Spain and Portugal have a small number of Viognier growers, even Austria and Germany are warming to the idea (as the weather warms, too), but the most well-known European producer is probably the iconic Greek, Domaine Gerovassiliou in Epanomi, Macedonia. An oaked style of Viognier, the vineyards, which are just inland from the Aegean coast, were planted in the 1990s, and are cooled by sea breezes from the north (Thessaloniki), the west and from the south, helping to keep acidity in the grapes. A multi-Gold & Platinum award winning wine that’ll set you back around £20 a bottle. A good Viognier, but is it Greek?
Moving onwards, and further afield, to the “New World” wine countries, Viognier is growing apace in the Americas, has been in Australia for decades and has some great examples in New Zealand and South Africa. As I said earlier, it’s going to be the “next big thing”.
Three of the greatest Viognier made outside of France are from the USA.
Alban, Calera and Cayuse. You’ve probably never tried any of them, but if you see some, you need to splash out, as they’ll be some of the most remarkable white wines around!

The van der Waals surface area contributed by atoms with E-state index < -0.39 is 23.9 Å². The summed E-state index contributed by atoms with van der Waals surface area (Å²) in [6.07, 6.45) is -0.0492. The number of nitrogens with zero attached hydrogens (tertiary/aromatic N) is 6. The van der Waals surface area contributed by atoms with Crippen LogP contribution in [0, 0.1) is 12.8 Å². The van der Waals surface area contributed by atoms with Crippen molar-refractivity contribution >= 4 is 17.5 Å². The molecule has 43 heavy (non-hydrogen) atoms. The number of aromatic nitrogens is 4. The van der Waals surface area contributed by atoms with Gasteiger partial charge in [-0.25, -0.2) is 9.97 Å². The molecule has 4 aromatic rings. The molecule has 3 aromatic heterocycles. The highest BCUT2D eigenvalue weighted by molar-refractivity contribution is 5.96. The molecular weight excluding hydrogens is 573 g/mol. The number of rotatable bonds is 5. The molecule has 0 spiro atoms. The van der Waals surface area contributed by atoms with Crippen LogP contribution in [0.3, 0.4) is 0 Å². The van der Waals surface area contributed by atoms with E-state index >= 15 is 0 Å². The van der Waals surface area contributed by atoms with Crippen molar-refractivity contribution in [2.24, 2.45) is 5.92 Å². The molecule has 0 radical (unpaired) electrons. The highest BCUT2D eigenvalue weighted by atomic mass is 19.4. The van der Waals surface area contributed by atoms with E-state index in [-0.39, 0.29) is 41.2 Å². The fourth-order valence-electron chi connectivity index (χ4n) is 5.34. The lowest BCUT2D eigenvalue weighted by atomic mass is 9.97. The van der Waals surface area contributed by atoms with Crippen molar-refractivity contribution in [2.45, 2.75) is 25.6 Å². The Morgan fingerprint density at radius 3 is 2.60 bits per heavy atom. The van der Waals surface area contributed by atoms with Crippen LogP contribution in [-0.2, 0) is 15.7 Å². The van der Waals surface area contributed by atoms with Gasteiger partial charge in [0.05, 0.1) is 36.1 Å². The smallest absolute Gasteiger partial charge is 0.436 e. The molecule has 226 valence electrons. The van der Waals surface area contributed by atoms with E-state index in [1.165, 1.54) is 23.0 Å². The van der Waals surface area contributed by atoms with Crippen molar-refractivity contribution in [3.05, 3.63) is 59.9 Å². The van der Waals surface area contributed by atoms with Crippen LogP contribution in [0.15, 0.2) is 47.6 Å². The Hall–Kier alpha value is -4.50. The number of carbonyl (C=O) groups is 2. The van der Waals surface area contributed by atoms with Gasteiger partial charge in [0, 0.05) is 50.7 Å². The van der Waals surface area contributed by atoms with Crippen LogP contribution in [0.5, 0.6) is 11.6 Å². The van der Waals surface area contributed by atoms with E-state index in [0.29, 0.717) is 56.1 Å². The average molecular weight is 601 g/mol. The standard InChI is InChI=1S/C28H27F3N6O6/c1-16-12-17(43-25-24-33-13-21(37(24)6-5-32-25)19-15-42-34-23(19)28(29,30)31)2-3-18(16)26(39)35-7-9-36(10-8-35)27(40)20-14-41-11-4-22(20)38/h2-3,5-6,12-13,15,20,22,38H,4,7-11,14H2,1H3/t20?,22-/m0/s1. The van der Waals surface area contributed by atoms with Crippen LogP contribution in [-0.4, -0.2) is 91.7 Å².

Some 30 years’ ago, I went on a unique wine visit to southern California. It wasn’t the usual Napa/Sonoma wineries north of San Francisco, but to coastal areas around Los Angeles. The likes of Santa Barbera, Paso Robles and Monterey come to mind and, amongst the sea of Cabernet and Chardonnay, some growers were experimenting with Rhône grape varieties. Not what the public wanted at the time, but wines that would turn out to be spectacular.
Firstly, to John Alban, who, decades later, still has no sign outside his winery entrance in Arroyo Grande (I checked on Google maps). There’s no shop, restaurant, or tourist visits. Just a house, winery and vineyards… and now sheep running around the local Edna Valley!
John’s inspiration was a glass of Condrieu and he decided to move there to study and help make wine in the region. He struggled to find anyone to take him on, even though he worked for free and, thankfully, he eventually got lucky. On his return to the USA, Alban spread the word of all things Rhône and now has a reputation for some of the most amazing Syrah, Grenache, Mourvedre, Viognier and Roussanne in the world. Regularly scoring 95-99 points from many critics, all of the Alban wines are worth their £50-£100+ price tag. Hard to find wines, but worth tracking down.
I almost forgot… the sheep. They’re used to keep down the weeds in the vineyards and they also eat the bugs on the leaves that could harm the vines. Naturally, organic deposits are a benefit to the soil!